Clark was part of a team led by biomedical engineer Patrick Kiser, who has been working on the ring for about five years. Kiser recently left the U. for Northwestern University.
A small clinical trial is slated to begin soon to test the safety of the ring, which will be followed by a larger trial, Clark said.
One of the co-authors on the paper is David Friend, a product development director at CONRAD, a company that develops reproductive health products for developing countries and funded the research through an agreement with the U.S. Agency for International Development.
Though previous studies have shown antiretroviral drugs can prevent HIV infection, they have to be taken every day at high doses, and Friend said a ring could help more people get the medication regularly.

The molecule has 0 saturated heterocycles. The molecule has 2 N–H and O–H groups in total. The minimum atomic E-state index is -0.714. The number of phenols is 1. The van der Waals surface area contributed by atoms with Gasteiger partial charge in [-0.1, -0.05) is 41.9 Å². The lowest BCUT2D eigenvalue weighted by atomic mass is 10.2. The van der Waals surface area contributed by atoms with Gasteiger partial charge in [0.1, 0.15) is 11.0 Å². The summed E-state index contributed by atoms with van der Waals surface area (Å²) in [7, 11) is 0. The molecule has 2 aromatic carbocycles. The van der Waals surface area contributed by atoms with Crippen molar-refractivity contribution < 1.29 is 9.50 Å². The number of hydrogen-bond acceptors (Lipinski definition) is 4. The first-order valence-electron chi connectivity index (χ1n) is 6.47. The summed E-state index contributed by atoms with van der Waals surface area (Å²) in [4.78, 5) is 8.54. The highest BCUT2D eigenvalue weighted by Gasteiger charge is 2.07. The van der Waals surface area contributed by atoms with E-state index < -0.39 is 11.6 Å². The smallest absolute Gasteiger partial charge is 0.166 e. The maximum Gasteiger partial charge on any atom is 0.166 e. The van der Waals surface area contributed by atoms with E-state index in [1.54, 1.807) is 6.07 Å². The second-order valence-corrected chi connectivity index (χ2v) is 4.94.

"Products only work when they are used," he said in a statement from Northwestern.
The 5.5 centimeter-ring delivers two drugs. Tenofovir is a common anti-HIV drug that could also protect against herpes, Clark said. Levonorgestrel is the same contraceptive that's used in a long-lasting intrauterine device (IUD) called Mirena.
To create the ring, scientists had to overcome the different nature of the two drugs tenofovir is very water-soluble while levonorgestrel isn't as well as different dosages. Users need about 1,000 times more tenofovir than the birth-control drug.
"A lot of engineering has gone into developing the ring," Kiser, the senior author on Wednesday's study, said in a statement.
The portion of the ring that releases the antiretroviral is made of one kind of polyurethane while the contraceptive section is made from another type, with a third variety in between to keep them separate.
"This is kind of a new idea, leveraging this delivery platform and the clinical evidence that we can prevent infection through the preventive administration of an HIV drug," said Clark. "It's a long-term effort to get something like this from the bench to the first human study and eventually to market."